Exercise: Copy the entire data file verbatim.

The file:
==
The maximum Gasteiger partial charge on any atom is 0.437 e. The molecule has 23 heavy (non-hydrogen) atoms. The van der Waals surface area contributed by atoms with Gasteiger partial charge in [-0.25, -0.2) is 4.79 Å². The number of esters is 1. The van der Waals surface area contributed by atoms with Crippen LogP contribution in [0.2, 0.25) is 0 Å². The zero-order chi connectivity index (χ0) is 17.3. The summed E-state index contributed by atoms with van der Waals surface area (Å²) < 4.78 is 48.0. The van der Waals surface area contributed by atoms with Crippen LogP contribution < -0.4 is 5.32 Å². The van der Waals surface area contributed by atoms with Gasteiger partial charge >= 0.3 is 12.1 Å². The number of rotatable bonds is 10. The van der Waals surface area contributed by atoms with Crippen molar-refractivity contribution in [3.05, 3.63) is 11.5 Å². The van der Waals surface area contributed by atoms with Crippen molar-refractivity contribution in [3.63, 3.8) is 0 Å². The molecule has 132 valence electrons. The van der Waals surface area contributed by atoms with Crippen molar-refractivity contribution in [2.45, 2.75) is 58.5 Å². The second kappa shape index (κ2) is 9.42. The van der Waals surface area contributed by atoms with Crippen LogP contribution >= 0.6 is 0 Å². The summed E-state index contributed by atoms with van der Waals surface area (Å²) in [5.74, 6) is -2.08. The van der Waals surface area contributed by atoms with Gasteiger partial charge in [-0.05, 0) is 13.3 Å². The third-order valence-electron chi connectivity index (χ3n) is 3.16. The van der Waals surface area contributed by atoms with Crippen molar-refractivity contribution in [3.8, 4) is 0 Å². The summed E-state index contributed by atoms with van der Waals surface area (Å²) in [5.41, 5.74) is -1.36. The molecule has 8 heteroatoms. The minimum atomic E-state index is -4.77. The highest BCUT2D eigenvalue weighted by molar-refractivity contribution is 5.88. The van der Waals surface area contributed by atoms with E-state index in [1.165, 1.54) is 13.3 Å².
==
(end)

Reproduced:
The maximum Gasteiger partial charge on any atom is 0.437 e. The molecule has 23 heavy (non-hydrogen) atoms. The van der Waals surface area contributed by atoms with Gasteiger partial charge in [-0.25, -0.2) is 4.79 Å². The number of esters is 1. The van der Waals surface area contributed by atoms with Crippen LogP contribution in [0.2, 0.25) is 0 Å². The zero-order chi connectivity index (χ0) is 17.3. The summed E-state index contributed by atoms with van der Waals surface area (Å²) < 4.78 is 48.0. The van der Waals surface area contributed by atoms with Crippen LogP contribution < -0.4 is 5.32 Å². The van der Waals surface area contributed by atoms with Gasteiger partial charge >= 0.3 is 12.1 Å². The number of rotatable bonds is 10. The van der Waals surface area contributed by atoms with Crippen molar-refractivity contribution in [3.05, 3.63) is 11.5 Å². The van der Waals surface area contributed by atoms with Crippen molar-refractivity contribution in [3.63, 3.8) is 0 Å². The molecule has 132 valence electrons. The van der Waals surface area contributed by atoms with Crippen molar-refractivity contribution in [2.45, 2.75) is 58.5 Å². The second kappa shape index (κ2) is 9.42. The van der Waals surface area contributed by atoms with Crippen LogP contribution >= 0.6 is 0 Å². The summed E-state index contributed by atoms with van der Waals surface area (Å²) in [5.74, 6) is -2.08. The van der Waals surface area contributed by atoms with Gasteiger partial charge in [-0.05, 0) is 13.3 Å². The third-order valence-electron chi connectivity index (χ3n) is 3.16. The van der Waals surface area contributed by atoms with Crippen molar-refractivity contribution in [3.8, 4) is 0 Å². The summed E-state index contributed by atoms with van der Waals surface area (Å²) in [5.41, 5.74) is -1.36. The molecule has 8 heteroatoms. The minimum atomic E-state index is -4.77. The highest BCUT2D eigenvalue weighted by molar-refractivity contribution is 5.88. The van der Waals surface area contributed by atoms with E-state index in [1.165, 1.54) is 13.3 Å².